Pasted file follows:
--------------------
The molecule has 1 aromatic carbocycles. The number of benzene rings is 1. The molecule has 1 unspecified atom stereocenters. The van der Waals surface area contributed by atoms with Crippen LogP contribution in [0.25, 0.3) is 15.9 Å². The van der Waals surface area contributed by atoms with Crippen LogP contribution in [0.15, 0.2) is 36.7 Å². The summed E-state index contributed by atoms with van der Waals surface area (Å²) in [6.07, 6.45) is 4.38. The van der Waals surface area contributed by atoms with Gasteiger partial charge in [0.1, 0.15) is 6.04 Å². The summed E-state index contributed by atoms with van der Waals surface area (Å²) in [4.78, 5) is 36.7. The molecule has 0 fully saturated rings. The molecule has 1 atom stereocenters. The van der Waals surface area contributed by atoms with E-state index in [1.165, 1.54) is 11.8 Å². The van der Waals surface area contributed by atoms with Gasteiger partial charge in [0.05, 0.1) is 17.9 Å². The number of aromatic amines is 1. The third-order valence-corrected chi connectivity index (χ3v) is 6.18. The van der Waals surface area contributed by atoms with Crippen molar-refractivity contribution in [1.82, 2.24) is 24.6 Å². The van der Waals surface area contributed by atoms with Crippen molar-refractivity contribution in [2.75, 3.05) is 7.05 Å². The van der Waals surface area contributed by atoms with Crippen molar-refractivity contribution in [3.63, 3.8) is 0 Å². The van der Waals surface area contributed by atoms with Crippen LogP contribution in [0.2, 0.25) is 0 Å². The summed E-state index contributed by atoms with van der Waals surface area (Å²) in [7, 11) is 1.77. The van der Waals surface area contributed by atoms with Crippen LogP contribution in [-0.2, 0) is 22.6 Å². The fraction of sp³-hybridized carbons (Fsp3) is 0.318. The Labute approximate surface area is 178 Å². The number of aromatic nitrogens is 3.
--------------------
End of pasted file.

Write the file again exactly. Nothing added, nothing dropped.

The molecule has 1 aromatic carbocycles. The number of benzene rings is 1. The molecule has 1 unspecified atom stereocenters. The van der Waals surface area contributed by atoms with Crippen LogP contribution in [0.25, 0.3) is 15.9 Å². The van der Waals surface area contributed by atoms with Crippen LogP contribution in [0.15, 0.2) is 36.7 Å². The summed E-state index contributed by atoms with van der Waals surface area (Å²) in [6.07, 6.45) is 4.38. The van der Waals surface area contributed by atoms with Gasteiger partial charge in [0.1, 0.15) is 6.04 Å². The summed E-state index contributed by atoms with van der Waals surface area (Å²) in [4.78, 5) is 36.7. The molecule has 0 fully saturated rings. The molecule has 1 atom stereocenters. The van der Waals surface area contributed by atoms with E-state index in [1.165, 1.54) is 11.8 Å². The van der Waals surface area contributed by atoms with Gasteiger partial charge in [0.05, 0.1) is 17.9 Å². The number of aromatic amines is 1. The third-order valence-corrected chi connectivity index (χ3v) is 6.18. The van der Waals surface area contributed by atoms with Crippen molar-refractivity contribution in [1.82, 2.24) is 24.6 Å². The van der Waals surface area contributed by atoms with Crippen molar-refractivity contribution in [2.75, 3.05) is 7.05 Å². The van der Waals surface area contributed by atoms with Crippen molar-refractivity contribution in [3.63, 3.8) is 0 Å². The van der Waals surface area contributed by atoms with Crippen LogP contribution in [0.2, 0.25) is 0 Å². The summed E-state index contributed by atoms with van der Waals surface area (Å²) in [7, 11) is 1.77. The van der Waals surface area contributed by atoms with Crippen LogP contribution in [-0.2, 0) is 22.6 Å². The fraction of sp³-hybridized carbons (Fsp3) is 0.318. The Labute approximate surface area is 178 Å². The number of aromatic nitrogens is 3.